A Display of Loyalty
Many people consider suicide a moral wrong or cowardly in that it is taking the easy way out of a tough situation. And, by our modern standards, that is typically the case. But, in the case of the story, “Patriotism,” written by Yukio Mishima, the suicide Lieutenant Shinji and his wife Reiko committed was the noble and honorable thing. The couple died together in order to preserve their honor and loyalty, which were key in setting of this story.
To truly judge the characters for their heroism, the setting of the story must be understood. “Patriotism” is set in Japan in 1936, which was the pre-World War II era. Patriotism and loyalty were at an all-time high, which created an atmosphere of duty and determination to serve. With that mindset, both characters were justified to sacrifice themselves for what they believed was the greater good. The story centers around the ideas of loyalty and the sacrifice required for that loyalty.
Heroism is about sacrificing the self for the greater good. Sometimes that sacrifice is part of a natural sequence of events, and sometimes it is a radical swerve from the path a person is on. Regardless, heroism requires a change to benefit others, often having the potential to harm the hero. A hero must decide that others are to be placed before themselves; they acknowledge that their very being is meant to aid the millions around them. In addition, heroes have a cause to fight for. The cause can be world impacting, or as simple as affecting one person. Whatever the cause is, a hero must dedicate themselves fully to what they believe. Heroes are in pursuit of perfection, but acknowledge their shortcomings as an obstacle to work around in order to help others. Heroes willingly accept their duty and don’t resent the sacrifices their decisions often require. Heroes are humble in their actions and don’t expect anything in return for their attempts to improve the lives of others. As Brodi Ashton, author of...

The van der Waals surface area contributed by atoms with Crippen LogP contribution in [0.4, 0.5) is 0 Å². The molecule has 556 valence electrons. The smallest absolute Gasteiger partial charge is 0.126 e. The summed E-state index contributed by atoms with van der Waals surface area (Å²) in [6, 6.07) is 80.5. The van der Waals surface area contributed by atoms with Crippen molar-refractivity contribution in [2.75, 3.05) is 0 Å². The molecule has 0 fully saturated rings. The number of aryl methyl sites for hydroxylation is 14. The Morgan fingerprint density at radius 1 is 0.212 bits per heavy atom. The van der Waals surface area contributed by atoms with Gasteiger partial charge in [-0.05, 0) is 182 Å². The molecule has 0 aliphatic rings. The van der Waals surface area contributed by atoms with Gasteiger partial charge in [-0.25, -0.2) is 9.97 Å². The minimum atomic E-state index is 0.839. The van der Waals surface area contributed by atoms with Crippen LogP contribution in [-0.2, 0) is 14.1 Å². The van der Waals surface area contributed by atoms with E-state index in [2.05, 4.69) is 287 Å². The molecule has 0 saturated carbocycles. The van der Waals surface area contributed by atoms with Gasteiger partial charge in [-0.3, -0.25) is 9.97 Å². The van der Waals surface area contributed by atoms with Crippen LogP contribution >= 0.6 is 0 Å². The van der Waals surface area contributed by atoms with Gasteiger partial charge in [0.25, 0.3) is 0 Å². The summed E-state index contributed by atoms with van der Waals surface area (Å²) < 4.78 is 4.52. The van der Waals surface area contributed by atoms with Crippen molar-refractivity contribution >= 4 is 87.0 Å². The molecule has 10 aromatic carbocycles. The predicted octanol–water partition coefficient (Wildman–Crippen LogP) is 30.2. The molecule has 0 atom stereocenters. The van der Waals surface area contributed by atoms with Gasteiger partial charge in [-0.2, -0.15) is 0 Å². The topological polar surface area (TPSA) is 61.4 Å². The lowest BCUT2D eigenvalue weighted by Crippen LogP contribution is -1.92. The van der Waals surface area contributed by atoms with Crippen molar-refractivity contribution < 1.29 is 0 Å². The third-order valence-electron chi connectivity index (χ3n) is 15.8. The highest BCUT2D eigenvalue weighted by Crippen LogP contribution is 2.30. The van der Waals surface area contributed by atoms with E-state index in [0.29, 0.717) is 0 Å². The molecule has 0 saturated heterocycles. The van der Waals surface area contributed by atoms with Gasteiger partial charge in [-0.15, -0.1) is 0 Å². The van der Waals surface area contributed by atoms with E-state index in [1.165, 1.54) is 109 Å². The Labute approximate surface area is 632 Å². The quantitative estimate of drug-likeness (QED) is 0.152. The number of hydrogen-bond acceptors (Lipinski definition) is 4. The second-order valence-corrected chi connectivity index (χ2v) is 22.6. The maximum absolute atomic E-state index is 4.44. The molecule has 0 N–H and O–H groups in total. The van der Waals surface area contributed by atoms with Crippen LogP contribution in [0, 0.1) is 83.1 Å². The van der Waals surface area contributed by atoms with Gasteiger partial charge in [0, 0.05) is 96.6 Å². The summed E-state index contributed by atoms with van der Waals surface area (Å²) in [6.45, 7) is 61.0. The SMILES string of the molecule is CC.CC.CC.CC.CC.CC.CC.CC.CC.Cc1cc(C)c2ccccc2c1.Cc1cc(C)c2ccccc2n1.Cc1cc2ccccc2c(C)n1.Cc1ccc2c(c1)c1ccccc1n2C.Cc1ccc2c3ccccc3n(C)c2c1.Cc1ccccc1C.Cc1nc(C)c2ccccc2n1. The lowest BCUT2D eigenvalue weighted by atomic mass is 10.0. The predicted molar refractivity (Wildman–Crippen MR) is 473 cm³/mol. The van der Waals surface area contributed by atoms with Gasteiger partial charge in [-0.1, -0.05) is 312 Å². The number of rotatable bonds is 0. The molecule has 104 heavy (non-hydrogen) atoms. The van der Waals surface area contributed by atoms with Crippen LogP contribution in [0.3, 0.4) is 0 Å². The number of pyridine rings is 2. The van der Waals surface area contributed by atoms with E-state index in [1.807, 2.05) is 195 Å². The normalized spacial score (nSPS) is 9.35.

Please join StudyMode to read the full document